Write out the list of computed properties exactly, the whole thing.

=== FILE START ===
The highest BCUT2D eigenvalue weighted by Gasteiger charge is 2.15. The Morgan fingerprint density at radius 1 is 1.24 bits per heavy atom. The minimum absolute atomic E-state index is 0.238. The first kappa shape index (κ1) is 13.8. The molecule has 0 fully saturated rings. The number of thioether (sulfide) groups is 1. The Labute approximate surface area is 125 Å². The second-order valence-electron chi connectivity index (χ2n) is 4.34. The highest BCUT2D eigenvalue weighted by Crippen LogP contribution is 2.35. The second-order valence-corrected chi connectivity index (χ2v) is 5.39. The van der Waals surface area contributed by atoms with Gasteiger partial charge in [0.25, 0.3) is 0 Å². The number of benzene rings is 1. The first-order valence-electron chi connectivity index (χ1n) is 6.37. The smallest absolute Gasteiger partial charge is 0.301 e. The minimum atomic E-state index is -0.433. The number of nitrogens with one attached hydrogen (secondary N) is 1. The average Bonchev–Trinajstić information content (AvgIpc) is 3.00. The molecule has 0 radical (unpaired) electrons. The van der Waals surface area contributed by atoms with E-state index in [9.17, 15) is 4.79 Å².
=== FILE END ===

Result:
The highest BCUT2D eigenvalue weighted by Gasteiger charge is 2.15. The Morgan fingerprint density at radius 1 is 1.24 bits per heavy atom. The minimum absolute atomic E-state index is 0.238. The first kappa shape index (κ1) is 13.8. The molecule has 0 fully saturated rings. The number of thioether (sulfide) groups is 1. The Labute approximate surface area is 125 Å². The second-order valence-electron chi connectivity index (χ2n) is 4.34. The highest BCUT2D eigenvalue weighted by Crippen LogP contribution is 2.35. The second-order valence-corrected chi connectivity index (χ2v) is 5.39. The van der Waals surface area contributed by atoms with Gasteiger partial charge in [0.25, 0.3) is 0 Å². The number of benzene rings is 1. The first-order valence-electron chi connectivity index (χ1n) is 6.37. The smallest absolute Gasteiger partial charge is 0.301 e. The minimum atomic E-state index is -0.433. The number of nitrogens with one attached hydrogen (secondary N) is 1. The average Bonchev–Trinajstić information content (AvgIpc) is 3.00. The molecule has 0 radical (unpaired) electrons. The van der Waals surface area contributed by atoms with E-state index in [9.17, 15) is 4.79 Å².